Let's be perfectly honest: There was really no reason to make a 3rd "Shrek" movie. The most interesting part of the story was already told in the original, all the necessary loose-ends and character arcs were tied up in the second, etc. Aside from the garaunteed boxoffice paydirt set to be innevitably scored by financially-wobbly Dreamworks, there was really no pressing "need" to revisit this particular franchise.
Fortunately, unnecessary isn't always the companion of "bad."
The original "Shrek" got most of it's early buzz from it's much-touted spoofing of the Disney brand, but it became a gigantic hit on the strength of it's refreshingly small, character-focused story. True, it was wedged in among a lot of pop-culture jokery and broad satire, but there was a genuinely moving and engaging central narrative at work and audiences responded to it. The law of diminishing returns kicked in a bit with "Shrek 2," but it was an overall worthwhile entry from the "bigger and wackier" school of sequel-making.
"Shrek the Third" wisely dials the scale back a bit from #2's epic size, offering up what amounts to a "here we go again" mini-adventure (or two, really) that feels at points more like the third act to a longer cut of the second film than a seperate entity in it's own right: Just as Shrek (Mike Meyers) and Fiona (Cameron Diaz) are gearing up to leave Far Far Away and head back to their cozy swamp cottage, King Harold (Fiona's dad, voice of John Cleese) passes away - leaving Shrek next in line for the throne. Shrek is acutely aware that he's not at all cut out for the job, and he's already wrestling with his angst over Fiona's just-announced pregnancy, so when he learns another heir exists in the person of Fiona's dorky cousin Arthur (Justin Timberlake) he jumps at the chance to set out on yet another quick quest with Donkey (Eddie Murphy) and Puss N' Boots (Antonio Banderas) to go and fetch him. Meanwhile, evil Prince Charming, (Rupert Everett,) still smarting from his defeat at the end of the last film, seizes on a temporarily Shrek-less kingdom as the ideal opportunity to stage an invasion of Far Far Away with help from an assembled army of fairytale villians.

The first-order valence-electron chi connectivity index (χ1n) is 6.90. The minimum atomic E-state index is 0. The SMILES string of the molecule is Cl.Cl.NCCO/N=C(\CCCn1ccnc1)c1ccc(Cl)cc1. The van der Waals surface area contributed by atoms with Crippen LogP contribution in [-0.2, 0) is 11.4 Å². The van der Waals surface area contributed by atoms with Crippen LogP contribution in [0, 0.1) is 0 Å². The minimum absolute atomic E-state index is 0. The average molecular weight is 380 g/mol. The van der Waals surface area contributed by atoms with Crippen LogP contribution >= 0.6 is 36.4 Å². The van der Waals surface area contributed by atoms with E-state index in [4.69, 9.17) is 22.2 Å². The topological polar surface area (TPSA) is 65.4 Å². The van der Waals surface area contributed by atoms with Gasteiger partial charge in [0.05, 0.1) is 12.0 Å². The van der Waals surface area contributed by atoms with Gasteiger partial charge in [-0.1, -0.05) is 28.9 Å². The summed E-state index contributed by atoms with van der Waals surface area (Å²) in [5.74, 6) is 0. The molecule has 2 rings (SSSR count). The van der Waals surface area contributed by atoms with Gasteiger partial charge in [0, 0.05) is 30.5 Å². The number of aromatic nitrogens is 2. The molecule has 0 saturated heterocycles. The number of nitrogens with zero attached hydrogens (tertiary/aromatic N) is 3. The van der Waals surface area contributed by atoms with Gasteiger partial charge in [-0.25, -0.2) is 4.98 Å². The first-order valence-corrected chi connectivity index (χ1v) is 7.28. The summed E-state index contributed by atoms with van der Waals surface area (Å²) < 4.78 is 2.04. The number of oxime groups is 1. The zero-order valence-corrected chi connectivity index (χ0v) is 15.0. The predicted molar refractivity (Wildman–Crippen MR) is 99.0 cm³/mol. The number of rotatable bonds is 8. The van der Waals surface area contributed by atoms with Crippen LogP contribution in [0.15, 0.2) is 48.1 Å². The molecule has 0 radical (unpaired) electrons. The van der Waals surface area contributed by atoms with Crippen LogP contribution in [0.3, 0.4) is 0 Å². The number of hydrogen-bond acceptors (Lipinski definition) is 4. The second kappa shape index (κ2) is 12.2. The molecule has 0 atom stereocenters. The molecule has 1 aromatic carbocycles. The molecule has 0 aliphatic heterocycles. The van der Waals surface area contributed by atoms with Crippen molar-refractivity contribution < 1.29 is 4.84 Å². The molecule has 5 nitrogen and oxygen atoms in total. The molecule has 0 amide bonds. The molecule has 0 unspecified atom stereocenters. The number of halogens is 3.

It's more than a little dissapointing that, after the clever upending of Disney-fied fairytale iconography in the original film, this installment can't seem to find much material to mine in it's broad satire of Arthurian fables once Timberlake's "Artie" enters the picture. The basic gag is to relocate Camelot to a sitcom High School (Lancelot= jock, Merlin= hippie teacher, and so on) which is cute, but also a bit... stale. The story also suffers noticably from the lack of a great antagonist. Everett has fun with Charming, but the sole and sufficient joke to the character ("THE Prince Charming is the bad guy, the ogre is the good guy!") was played-out by the end of #2 - where he was a supporting villian for a reason. And while the "bad guy army" is a fun idea, it's mostly a collection of gags we already saw in the other two movies.
Basically, there's a distinct sense of half-effort coloring a lot of the broader story strokes, but the consolation prize to that is the rest of the film being similarly light and unpretentious: the gags fly fast and loose, and it seldom feels the need to pile on the "this is IMPORTANT!!!" pathos - it plays like an above-average episode of a weekly sitcom, and in this case it's a solid choice. And there's a lot of fun to be had in the subplot of Fiona's all-Princess baby shower teaming up to fight Charming.
What still works the best, and helps make the film not entirely disposable, is Shrek himself. It was quite a revelation, coming to the original film informed only by the slapstick-heavy trailers, that the titular grumpy ogre turned out to be that rare children's film hero who was actually characterized by a certain intelligence: Shrek isn't a "lovable oaf," he's a clever and fairly shrewd character - which made perfect sense given the solitary existance we're told he'd been living most of his life, and gave an added poignance to his "outcast by choice" situation in the original film: It wasn't that he "didn't know any better," we could tell he had chosen his path based on genuine pain and a more-than-complete understanding of how the world regarded him.
This continues here in the subplot of Shrek's unease at impending fatherhood: Usually when a franchise takes this road, the go-to angle is that of an immature guy leery of being forced to definatively "grow-up" as a father. Shrek, on the other hand, is already a grown-up, and he has a grown-up reason for his worry: Not only does he fear not being able to handle the responsibility, he's really worried that his overall nature will make him a less-than-ideal parent: "Wait till you meet my Dad, he's a real OGRE," he sighs, noting that no one's ever uttered that phrase in a positive context. When we get the obligatory "nightmare" sequence as Shrek imagine's himself in a deluge of babies, the theme of the "fear" is that he's barely able to keep them from injuring themselves. To the degree it can in a cartoon about an ogre, this feels real. This feels relatable.
It's probably time to call it quits on the series at this point, and the movie itself isn't in any way essential, but it's likable and inoffensive. In a Summer season that's going to deliver both a Michael Bay movie and a "Resident Evil" threequel, there are worse things to be.
FINAL RATING: 6/10